Definitely no comedy, Immed iate Family nonetheless explodes with bursts of laughter that lighten the heartbreak of a lot of nice people tormented by their own best intentions.
Definitely no comedy, Immed iate Family nonetheless explodes with bursts of laughter that lighten the heartbreak of a lot of nice people tormented by their own best intentions.For Solomon and generations of juvenile judges since, there’s no tougher case to call than competing claims for a baby. But Solomon’s solution wouldn’t work for Family, in which Glenn Close and Mary Stuart Masterson are each so deserving. Granted, the plot requires no elaborate examination: after 11 years of marriage, James Woods and Glenn Close are still achingly childless. After no years of marriage, young Mary Stuart Masterson and boyfriend Kevin Dillon face impending parenthood under circumstances that could wreck their chances for a happier life later. The solution, so obviously simple in a lawyer’s office, is that Woods and Close will adopt Masterson’s baby. But first the lawyer thinks everybody should get better acquainted. Clever as she is, Close keeps her potentially cloying part understated; there’s no need to hang a sign on her suffering. Young Masterson is simply superb, managing to first earn the audience’s sympathy and then keep hold when some might be tempted to turn away.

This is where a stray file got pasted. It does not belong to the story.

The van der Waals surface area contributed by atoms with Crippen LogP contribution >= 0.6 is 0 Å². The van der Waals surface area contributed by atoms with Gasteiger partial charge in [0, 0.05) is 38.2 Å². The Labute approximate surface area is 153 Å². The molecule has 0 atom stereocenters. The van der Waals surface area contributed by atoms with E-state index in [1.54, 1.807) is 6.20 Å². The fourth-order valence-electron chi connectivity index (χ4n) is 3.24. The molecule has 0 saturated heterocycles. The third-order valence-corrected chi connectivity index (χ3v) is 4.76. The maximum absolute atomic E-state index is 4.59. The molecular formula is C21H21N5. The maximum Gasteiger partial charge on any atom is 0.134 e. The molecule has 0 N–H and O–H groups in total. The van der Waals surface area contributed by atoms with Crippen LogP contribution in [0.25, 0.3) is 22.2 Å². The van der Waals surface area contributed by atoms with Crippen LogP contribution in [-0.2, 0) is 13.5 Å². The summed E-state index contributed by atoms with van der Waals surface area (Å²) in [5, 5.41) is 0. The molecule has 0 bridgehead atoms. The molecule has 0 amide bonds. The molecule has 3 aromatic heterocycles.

Columbia/Sanford-Pillsbury. Director Jonathan Kaplan; Producer Sarah Pillsbury, Midge Sanford; Screenplay Barbara Benedek; Camera John W. Lindley; Editor Jane Kurson; Music Brad Fiedel; Art Director Mark Freeborn
(Color) Available on VHS, DVD. Extract of a review from 1989. Running time: 95 MIN.
Glenn Close James Woods Mary Stuart Masterson Kevin Dillon Linda Darlow Jane Greer
Follow @Variety on Twitter for breaking news, reviews and more